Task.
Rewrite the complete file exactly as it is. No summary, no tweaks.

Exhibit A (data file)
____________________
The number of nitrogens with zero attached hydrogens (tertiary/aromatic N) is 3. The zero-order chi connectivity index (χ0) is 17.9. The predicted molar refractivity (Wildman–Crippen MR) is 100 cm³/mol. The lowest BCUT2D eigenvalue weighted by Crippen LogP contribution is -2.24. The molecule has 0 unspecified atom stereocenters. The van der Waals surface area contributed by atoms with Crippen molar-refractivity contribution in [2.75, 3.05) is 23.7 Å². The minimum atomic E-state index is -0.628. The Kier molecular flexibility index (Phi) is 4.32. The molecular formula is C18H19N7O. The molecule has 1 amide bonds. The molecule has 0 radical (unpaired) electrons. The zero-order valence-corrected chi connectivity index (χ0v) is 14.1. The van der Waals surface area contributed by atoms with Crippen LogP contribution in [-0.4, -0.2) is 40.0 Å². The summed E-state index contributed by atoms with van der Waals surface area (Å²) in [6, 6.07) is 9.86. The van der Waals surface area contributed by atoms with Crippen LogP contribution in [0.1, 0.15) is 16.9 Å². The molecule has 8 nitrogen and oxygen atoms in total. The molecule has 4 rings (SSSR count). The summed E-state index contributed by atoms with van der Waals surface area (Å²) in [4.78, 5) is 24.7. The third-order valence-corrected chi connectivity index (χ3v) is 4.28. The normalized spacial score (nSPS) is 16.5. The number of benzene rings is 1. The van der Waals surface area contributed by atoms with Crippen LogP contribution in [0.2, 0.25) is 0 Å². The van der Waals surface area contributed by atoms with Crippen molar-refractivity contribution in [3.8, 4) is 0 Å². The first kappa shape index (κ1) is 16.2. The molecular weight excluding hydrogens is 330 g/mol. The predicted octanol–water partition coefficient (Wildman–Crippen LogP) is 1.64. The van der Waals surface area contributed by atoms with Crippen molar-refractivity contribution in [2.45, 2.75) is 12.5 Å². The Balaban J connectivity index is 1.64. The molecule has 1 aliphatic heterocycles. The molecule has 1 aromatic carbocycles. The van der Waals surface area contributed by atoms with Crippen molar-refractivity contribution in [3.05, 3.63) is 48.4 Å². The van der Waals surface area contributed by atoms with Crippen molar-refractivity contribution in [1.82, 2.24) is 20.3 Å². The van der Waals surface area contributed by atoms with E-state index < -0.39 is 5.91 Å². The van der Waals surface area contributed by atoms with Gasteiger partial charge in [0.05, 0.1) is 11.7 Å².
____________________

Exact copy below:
The number of nitrogens with zero attached hydrogens (tertiary/aromatic N) is 3. The zero-order chi connectivity index (χ0) is 17.9. The predicted molar refractivity (Wildman–Crippen MR) is 100 cm³/mol. The lowest BCUT2D eigenvalue weighted by Crippen LogP contribution is -2.24. The molecule has 0 unspecified atom stereocenters. The van der Waals surface area contributed by atoms with Crippen molar-refractivity contribution in [2.75, 3.05) is 23.7 Å². The minimum atomic E-state index is -0.628. The Kier molecular flexibility index (Phi) is 4.32. The molecular formula is C18H19N7O. The molecule has 1 amide bonds. The molecule has 0 radical (unpaired) electrons. The zero-order valence-corrected chi connectivity index (χ0v) is 14.1. The van der Waals surface area contributed by atoms with Crippen LogP contribution in [-0.4, -0.2) is 40.0 Å². The summed E-state index contributed by atoms with van der Waals surface area (Å²) in [6, 6.07) is 9.86. The van der Waals surface area contributed by atoms with Crippen LogP contribution in [0.1, 0.15) is 16.9 Å². The molecule has 8 nitrogen and oxygen atoms in total. The molecule has 4 rings (SSSR count). The summed E-state index contributed by atoms with van der Waals surface area (Å²) in [4.78, 5) is 24.7. The third-order valence-corrected chi connectivity index (χ3v) is 4.28. The normalized spacial score (nSPS) is 16.5. The number of benzene rings is 1. The van der Waals surface area contributed by atoms with Crippen LogP contribution in [0.2, 0.25) is 0 Å². The van der Waals surface area contributed by atoms with Crippen molar-refractivity contribution in [3.8, 4) is 0 Å². The first kappa shape index (κ1) is 16.2. The molecular weight excluding hydrogens is 330 g/mol. The predicted octanol–water partition coefficient (Wildman–Crippen LogP) is 1.64. The van der Waals surface area contributed by atoms with Crippen molar-refractivity contribution in [2.45, 2.75) is 12.5 Å². The Balaban J connectivity index is 1.64. The molecule has 1 aliphatic heterocycles. The molecule has 1 aromatic carbocycles. The van der Waals surface area contributed by atoms with Crippen molar-refractivity contribution in [3.05, 3.63) is 48.4 Å². The van der Waals surface area contributed by atoms with Crippen molar-refractivity contribution in [1.82, 2.24) is 20.3 Å². The van der Waals surface area contributed by atoms with E-state index < -0.39 is 5.91 Å². The van der Waals surface area contributed by atoms with Gasteiger partial charge in [0.05, 0.1) is 11.7 Å².